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Research article2009Peer reviewedOpen access

Compatibility of the ammonium lactate (AL) and sodium bicarbonate (Olsen) methods for determining available phosphorus in Swedish soils

Otabbong, Erasmus; Borling, Katarina; Katterer, Thomas; Mattsson, Lennart

Abstract

Plant-available P was first extracted in soils 114 years ago and a number of different analytical methods have since been developed, but for good reasons none of these methods has been adopted as a standard for all soils. With increasing cooperation within research, there is a need to harmonise the interpretation of analytical data for fertiliser recommendations, research, and environmental control. This paper evaluates the compatibility of the Swedish standard ammonium lactate (PAL) method and the widely used Olson's sodium bicarbonate (POls) method in 82 topsoil samples taken from Swedish long-term soil fertility field trials. The PAL-values were usually larger than POls, with a mean PAL/POls quotient of 2.301.04 (0.67-6.58). The PAL and POls means and ranges were 12689 (5-360) and 55.133 (3.1-122.8) mg P kg-1 dry soil, respectively. Stepwise multiple linear regression analysis was used to evaluate the relationship between PAL and POls and how this relationship was affected by clay content, pH, and soil organic carbon content (SOC). After statistical transformation, it emerged that the square root of clay content (17.4%13.82, range 1-54.4) and pH (6.450.54, range 5.5-7.7) significantly affected the relationship at partial R 2-values of 2 and 12%, respectively, while ln(SOC) (2.54%1.21, range 1-6.03) did not, apparently due the narrow range. The regressions of predicted vs. measured values explained 95 and 94% of the variation in PAL and POls, respectively. The mean deviation of predicted compared with measured values was 21.3 and 8.3 mg P kg-1 dry soil for PAL and POls, respectively, corresponding to 20 or 19% of the measured values. We conclude that a data set consisting of PAL-values can be converted into POls-values and vice versa with reasonably high accuracy when accounting for clay content and pH.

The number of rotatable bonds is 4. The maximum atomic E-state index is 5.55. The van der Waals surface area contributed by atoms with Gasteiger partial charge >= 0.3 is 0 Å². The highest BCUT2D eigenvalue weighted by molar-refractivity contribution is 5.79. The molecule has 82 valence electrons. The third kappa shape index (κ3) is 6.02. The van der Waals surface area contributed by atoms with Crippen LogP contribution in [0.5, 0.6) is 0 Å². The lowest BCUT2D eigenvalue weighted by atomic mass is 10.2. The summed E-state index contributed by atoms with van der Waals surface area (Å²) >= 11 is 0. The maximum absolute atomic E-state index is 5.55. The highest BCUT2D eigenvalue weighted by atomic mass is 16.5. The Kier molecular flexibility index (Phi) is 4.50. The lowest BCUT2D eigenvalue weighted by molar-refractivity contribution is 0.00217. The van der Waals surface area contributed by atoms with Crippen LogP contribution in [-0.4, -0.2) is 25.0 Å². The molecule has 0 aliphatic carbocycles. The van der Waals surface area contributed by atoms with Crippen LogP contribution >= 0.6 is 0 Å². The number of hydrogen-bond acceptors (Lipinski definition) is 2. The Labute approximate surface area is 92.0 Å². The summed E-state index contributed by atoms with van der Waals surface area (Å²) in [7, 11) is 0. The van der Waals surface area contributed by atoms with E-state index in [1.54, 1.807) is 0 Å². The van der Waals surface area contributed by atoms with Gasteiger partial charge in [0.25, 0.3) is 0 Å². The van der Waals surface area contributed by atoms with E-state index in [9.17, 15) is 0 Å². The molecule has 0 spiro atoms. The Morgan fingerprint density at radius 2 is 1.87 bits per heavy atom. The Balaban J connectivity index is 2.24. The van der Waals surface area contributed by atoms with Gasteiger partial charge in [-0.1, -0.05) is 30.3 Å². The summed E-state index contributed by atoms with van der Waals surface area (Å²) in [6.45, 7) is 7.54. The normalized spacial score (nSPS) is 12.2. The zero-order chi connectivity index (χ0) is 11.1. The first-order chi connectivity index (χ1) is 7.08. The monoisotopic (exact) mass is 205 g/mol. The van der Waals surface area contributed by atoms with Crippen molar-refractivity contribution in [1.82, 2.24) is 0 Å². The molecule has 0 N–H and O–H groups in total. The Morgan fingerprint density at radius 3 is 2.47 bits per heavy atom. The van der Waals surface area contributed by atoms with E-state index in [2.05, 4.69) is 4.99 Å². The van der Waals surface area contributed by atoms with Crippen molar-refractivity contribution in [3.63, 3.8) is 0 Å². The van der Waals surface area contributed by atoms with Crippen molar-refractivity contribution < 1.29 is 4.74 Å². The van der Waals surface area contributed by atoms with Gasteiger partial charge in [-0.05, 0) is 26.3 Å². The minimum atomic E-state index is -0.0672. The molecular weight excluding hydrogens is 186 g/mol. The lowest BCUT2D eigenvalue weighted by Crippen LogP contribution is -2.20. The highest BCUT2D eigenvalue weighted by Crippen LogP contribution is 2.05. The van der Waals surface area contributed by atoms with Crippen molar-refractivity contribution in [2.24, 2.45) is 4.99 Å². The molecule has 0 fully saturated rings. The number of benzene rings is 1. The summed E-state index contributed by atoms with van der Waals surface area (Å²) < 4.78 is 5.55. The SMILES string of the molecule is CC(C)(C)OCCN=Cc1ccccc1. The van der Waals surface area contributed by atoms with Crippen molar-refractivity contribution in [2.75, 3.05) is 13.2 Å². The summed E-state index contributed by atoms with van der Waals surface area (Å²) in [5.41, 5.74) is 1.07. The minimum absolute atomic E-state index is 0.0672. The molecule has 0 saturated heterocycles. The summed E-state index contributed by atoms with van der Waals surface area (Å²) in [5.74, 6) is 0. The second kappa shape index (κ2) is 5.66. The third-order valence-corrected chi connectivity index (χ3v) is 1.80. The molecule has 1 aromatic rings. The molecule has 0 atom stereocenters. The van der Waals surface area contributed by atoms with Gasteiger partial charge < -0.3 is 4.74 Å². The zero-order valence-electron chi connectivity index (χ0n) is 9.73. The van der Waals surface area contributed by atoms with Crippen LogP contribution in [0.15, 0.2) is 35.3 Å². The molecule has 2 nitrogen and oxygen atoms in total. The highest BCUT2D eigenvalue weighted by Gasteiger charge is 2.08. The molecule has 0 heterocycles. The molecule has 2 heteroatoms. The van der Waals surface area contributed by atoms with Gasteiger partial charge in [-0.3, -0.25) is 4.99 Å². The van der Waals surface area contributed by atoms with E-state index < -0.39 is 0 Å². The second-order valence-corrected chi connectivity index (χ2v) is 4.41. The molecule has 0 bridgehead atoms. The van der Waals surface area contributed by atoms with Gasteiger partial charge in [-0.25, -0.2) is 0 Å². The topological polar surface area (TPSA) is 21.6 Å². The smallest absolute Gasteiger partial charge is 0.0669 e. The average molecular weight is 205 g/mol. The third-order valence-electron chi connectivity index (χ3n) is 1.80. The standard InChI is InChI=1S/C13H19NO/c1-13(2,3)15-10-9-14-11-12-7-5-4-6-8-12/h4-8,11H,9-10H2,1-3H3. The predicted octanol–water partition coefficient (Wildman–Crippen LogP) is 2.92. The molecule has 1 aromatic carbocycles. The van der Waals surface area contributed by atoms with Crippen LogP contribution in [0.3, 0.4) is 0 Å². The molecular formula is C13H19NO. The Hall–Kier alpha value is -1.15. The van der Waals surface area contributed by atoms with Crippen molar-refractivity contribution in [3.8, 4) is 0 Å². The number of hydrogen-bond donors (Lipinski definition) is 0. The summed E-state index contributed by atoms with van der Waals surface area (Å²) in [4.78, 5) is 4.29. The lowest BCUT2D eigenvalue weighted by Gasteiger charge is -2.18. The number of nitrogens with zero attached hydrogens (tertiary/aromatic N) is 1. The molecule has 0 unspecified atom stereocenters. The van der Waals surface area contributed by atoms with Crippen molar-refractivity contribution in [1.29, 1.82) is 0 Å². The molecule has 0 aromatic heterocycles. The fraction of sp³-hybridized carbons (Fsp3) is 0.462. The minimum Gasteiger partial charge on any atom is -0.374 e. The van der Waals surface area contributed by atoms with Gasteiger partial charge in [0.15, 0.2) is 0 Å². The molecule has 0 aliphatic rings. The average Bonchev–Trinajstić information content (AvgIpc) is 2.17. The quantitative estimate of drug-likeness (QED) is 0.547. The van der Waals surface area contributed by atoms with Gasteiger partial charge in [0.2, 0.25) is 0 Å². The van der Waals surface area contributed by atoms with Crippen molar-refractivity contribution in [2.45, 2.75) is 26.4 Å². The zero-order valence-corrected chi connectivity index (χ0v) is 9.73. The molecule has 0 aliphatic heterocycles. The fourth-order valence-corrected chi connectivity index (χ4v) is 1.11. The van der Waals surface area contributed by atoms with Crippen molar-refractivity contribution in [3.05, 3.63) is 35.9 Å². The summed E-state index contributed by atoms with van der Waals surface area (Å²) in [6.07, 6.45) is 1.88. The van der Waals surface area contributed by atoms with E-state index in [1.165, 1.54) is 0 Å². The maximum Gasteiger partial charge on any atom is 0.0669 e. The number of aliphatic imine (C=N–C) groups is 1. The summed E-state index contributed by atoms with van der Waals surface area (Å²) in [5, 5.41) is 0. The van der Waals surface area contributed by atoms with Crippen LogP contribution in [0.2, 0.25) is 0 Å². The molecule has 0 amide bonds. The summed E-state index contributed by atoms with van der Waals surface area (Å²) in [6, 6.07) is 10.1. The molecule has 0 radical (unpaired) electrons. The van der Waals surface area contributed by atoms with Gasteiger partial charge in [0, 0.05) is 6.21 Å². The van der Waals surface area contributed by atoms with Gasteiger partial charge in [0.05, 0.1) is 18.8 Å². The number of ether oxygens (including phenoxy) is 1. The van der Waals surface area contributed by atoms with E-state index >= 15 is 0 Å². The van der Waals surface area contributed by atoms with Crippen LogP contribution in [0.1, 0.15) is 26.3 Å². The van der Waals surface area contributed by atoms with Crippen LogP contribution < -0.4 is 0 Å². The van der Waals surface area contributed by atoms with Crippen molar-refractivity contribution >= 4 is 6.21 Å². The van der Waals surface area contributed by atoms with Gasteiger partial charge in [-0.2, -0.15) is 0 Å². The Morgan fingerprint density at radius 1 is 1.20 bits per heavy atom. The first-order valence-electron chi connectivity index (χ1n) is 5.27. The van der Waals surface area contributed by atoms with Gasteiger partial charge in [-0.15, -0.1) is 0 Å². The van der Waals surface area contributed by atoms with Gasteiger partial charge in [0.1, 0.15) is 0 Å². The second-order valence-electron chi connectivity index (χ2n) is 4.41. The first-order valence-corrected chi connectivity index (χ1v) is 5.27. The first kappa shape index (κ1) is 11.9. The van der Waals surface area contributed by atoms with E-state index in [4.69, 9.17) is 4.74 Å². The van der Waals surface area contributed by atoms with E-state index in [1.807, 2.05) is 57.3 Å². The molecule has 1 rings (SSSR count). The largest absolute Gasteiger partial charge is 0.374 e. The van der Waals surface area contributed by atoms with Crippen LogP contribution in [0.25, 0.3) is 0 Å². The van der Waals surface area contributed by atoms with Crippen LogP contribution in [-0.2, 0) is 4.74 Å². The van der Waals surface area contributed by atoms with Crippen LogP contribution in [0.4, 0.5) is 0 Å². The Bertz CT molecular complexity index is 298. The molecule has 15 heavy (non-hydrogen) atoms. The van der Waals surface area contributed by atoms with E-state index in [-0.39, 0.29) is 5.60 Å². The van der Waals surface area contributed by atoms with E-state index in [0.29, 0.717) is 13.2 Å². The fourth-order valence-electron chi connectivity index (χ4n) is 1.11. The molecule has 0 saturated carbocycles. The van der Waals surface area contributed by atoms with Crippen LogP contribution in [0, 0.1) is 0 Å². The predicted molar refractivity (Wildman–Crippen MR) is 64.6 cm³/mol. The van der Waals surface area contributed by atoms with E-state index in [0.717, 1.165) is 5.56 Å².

Keywords

Clay; organic; carbon; pH; prediction regressions

Published in

Acta Agriculturae Scandinavica, Section B - Soil and Plant Science
2009, Volume: 59, number: 4, pages: 373-378
Publisher: Taylor & Francis